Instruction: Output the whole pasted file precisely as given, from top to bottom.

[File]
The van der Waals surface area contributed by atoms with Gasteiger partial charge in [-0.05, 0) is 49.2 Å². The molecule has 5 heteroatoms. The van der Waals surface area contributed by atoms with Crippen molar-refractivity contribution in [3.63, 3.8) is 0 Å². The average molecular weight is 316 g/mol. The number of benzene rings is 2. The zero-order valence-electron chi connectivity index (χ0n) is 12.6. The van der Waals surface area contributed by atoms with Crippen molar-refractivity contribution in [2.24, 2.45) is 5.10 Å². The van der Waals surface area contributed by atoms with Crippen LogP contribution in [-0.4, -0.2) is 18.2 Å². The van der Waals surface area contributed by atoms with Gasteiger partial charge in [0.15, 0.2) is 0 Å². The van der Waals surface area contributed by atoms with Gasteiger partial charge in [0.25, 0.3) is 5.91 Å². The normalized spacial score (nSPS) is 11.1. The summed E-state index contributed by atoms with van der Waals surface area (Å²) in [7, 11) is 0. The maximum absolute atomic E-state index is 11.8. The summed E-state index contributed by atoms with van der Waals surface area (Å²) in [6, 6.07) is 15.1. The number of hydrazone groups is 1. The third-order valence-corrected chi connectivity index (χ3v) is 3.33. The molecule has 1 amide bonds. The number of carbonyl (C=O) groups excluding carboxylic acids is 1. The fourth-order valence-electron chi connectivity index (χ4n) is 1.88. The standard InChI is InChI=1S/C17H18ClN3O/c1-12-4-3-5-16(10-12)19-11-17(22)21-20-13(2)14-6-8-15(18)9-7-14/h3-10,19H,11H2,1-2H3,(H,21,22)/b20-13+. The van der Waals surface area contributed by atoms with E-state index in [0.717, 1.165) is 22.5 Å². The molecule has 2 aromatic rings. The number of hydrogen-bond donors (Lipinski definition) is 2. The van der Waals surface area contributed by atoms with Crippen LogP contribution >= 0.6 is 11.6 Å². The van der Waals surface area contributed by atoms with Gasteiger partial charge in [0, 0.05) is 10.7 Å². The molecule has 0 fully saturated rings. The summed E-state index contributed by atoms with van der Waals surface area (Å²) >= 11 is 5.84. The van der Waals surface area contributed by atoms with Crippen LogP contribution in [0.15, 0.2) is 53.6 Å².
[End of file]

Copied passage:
The van der Waals surface area contributed by atoms with Gasteiger partial charge in [-0.05, 0) is 49.2 Å². The molecule has 5 heteroatoms. The van der Waals surface area contributed by atoms with Crippen molar-refractivity contribution in [3.63, 3.8) is 0 Å². The average molecular weight is 316 g/mol. The number of benzene rings is 2. The zero-order valence-electron chi connectivity index (χ0n) is 12.6. The van der Waals surface area contributed by atoms with Crippen molar-refractivity contribution in [2.24, 2.45) is 5.10 Å². The van der Waals surface area contributed by atoms with Crippen LogP contribution in [-0.4, -0.2) is 18.2 Å². The van der Waals surface area contributed by atoms with Gasteiger partial charge in [0.15, 0.2) is 0 Å². The van der Waals surface area contributed by atoms with Gasteiger partial charge in [0.25, 0.3) is 5.91 Å². The normalized spacial score (nSPS) is 11.1. The summed E-state index contributed by atoms with van der Waals surface area (Å²) in [7, 11) is 0. The maximum absolute atomic E-state index is 11.8. The summed E-state index contributed by atoms with van der Waals surface area (Å²) in [6, 6.07) is 15.1. The number of hydrazone groups is 1. The third-order valence-corrected chi connectivity index (χ3v) is 3.33. The molecule has 1 amide bonds. The number of carbonyl (C=O) groups excluding carboxylic acids is 1. The fourth-order valence-electron chi connectivity index (χ4n) is 1.88. The standard InChI is InChI=1S/C17H18ClN3O/c1-12-4-3-5-16(10-12)19-11-17(22)21-20-13(2)14-6-8-15(18)9-7-14/h3-10,19H,11H2,1-2H3,(H,21,22)/b20-13+. The van der Waals surface area contributed by atoms with E-state index in [0.717, 1.165) is 22.5 Å². The molecule has 2 aromatic rings. The number of hydrogen-bond donors (Lipinski definition) is 2. The van der Waals surface area contributed by atoms with Crippen LogP contribution >= 0.6 is 11.6 Å². The van der Waals surface area contributed by atoms with Gasteiger partial charge in [0, 0.05) is 10.7 Å². The molecule has 0 fully saturated rings. The summed E-state index contributed by atoms with van der Waals surface area (Å²) >= 11 is 5.84. The van der Waals surface area contributed by atoms with Crippen LogP contribution in [0.15, 0.2) is 53.6 Å².